Elizabeth Miglin | July 6, 2021
Once the pinnacle of Iowa perennial lake improvement, Lake Darling now reports one of the highest amounts of swimming advisories in Iowa.
Despite a $12 million restoration concluded in 2014, Lake Darling has had problems maintaining its renewed water quality. A study by the Iowa Environmental Council found Darling had 30 beach advisories for fecal bacteria and nine for algae toxins between 2014 and 2020. In a rare discovery for the Iowa Department of Natural Resources, Darling was found to have violated three state swimming standards in a single round of tests last week. Only seven other lakes received “swimming not recommended” warnings.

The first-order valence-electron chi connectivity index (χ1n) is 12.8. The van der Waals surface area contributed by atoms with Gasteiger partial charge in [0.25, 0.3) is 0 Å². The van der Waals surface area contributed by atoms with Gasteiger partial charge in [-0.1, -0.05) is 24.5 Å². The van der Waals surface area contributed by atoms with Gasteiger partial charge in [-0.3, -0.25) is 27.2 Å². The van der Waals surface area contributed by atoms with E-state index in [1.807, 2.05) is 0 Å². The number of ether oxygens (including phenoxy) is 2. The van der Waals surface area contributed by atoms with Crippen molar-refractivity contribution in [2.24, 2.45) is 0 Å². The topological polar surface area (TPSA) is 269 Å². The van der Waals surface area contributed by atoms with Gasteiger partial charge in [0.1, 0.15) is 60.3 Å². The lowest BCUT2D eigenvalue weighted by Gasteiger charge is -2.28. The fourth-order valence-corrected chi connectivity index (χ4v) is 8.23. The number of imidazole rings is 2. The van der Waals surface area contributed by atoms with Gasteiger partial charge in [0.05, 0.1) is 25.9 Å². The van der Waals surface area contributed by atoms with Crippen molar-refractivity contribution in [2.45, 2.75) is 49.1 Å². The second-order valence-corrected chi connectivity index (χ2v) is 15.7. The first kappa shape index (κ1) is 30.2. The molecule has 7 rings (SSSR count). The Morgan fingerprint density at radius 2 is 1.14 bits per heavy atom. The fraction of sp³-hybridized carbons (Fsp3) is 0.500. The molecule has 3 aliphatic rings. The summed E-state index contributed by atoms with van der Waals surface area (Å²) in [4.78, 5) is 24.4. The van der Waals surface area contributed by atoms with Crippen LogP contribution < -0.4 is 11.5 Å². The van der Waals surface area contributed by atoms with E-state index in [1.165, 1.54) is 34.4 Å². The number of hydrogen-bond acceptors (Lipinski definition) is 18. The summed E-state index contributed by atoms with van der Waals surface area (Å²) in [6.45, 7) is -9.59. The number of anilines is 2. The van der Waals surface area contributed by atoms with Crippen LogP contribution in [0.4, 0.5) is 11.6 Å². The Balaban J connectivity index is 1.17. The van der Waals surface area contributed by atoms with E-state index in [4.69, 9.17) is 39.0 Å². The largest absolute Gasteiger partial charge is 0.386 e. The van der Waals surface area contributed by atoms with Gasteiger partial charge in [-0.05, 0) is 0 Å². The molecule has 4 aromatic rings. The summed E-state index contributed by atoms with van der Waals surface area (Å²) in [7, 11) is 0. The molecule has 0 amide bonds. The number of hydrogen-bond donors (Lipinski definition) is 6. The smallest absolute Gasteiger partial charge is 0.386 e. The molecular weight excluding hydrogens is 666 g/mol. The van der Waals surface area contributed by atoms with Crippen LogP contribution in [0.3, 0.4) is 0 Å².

The restoration of Lake Darling began in the early 2000’s after Iowa DNR tests for bacteria found high levels of animal waste due to the local area’s high concentration of hog confinements. Animal bacteria and algae toxins can result in intestinal and other illnesses in humans, especially those with weakened immune systems. However, many of these concerns seemed to be put to rest due to the restoration. In 2007, the Iowa DNR even published an article titled “Lake Darling: A snapshot of success.”
In an interview with the Iowa Capital Dispatch, Alicia Vasto, the associate water program director for the Iowa Environmental Council, said the increase in algae toxin microcystin has been a major concern. Vasto noted the beginning of July is very early in the season for microcystin advisories, however the precipitation patterns and drought increases the difficulty to draw conclusions.